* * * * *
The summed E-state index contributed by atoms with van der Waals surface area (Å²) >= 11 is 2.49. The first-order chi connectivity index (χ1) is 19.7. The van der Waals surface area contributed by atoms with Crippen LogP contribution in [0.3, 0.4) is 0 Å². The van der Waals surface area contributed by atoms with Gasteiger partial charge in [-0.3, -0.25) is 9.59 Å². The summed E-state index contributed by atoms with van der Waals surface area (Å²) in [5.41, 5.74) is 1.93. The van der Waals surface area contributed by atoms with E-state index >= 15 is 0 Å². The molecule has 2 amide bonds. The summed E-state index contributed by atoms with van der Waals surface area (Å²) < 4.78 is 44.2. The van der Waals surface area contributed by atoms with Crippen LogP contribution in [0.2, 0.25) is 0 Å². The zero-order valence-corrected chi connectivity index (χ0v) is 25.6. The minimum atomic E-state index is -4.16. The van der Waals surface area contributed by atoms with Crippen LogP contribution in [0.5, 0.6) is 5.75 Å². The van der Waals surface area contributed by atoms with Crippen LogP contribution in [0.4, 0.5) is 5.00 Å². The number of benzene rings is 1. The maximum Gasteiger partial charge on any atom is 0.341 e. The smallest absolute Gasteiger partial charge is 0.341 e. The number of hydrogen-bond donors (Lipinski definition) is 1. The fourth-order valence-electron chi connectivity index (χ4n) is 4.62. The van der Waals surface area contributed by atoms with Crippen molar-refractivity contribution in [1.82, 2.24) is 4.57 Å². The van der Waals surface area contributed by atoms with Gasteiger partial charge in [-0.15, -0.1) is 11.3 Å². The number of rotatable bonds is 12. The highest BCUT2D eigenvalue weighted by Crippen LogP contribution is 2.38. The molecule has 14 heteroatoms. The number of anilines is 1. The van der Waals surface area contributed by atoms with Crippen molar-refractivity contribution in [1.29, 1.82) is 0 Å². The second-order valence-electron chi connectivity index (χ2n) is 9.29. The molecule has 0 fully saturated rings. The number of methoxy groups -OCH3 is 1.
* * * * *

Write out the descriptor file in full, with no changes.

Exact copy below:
The summed E-state index contributed by atoms with van der Waals surface area (Å²) >= 11 is 2.49. The first-order chi connectivity index (χ1) is 19.7. The van der Waals surface area contributed by atoms with Crippen LogP contribution in [0.3, 0.4) is 0 Å². The van der Waals surface area contributed by atoms with Gasteiger partial charge in [-0.3, -0.25) is 9.59 Å². The summed E-state index contributed by atoms with van der Waals surface area (Å²) in [5.41, 5.74) is 1.93. The van der Waals surface area contributed by atoms with E-state index >= 15 is 0 Å². The molecule has 2 amide bonds. The summed E-state index contributed by atoms with van der Waals surface area (Å²) < 4.78 is 44.2. The van der Waals surface area contributed by atoms with Crippen LogP contribution in [0.2, 0.25) is 0 Å². The zero-order valence-corrected chi connectivity index (χ0v) is 25.6. The minimum atomic E-state index is -4.16. The van der Waals surface area contributed by atoms with Crippen LogP contribution in [0.5, 0.6) is 5.75 Å². The van der Waals surface area contributed by atoms with Crippen LogP contribution in [0.4, 0.5) is 5.00 Å². The number of benzene rings is 1. The maximum Gasteiger partial charge on any atom is 0.341 e. The smallest absolute Gasteiger partial charge is 0.341 e. The number of hydrogen-bond donors (Lipinski definition) is 1. The fourth-order valence-electron chi connectivity index (χ4n) is 4.62. The van der Waals surface area contributed by atoms with Crippen molar-refractivity contribution in [1.82, 2.24) is 4.57 Å². The van der Waals surface area contributed by atoms with Gasteiger partial charge in [-0.15, -0.1) is 11.3 Å². The number of rotatable bonds is 12. The highest BCUT2D eigenvalue weighted by Crippen LogP contribution is 2.38. The molecule has 14 heteroatoms. The number of anilines is 1. The van der Waals surface area contributed by atoms with Crippen molar-refractivity contribution in [1.29, 1.82) is 0 Å². The second-order valence-electron chi connectivity index (χ2n) is 9.29. The molecule has 0 fully saturated rings. The number of methoxy groups -OCH3 is 1.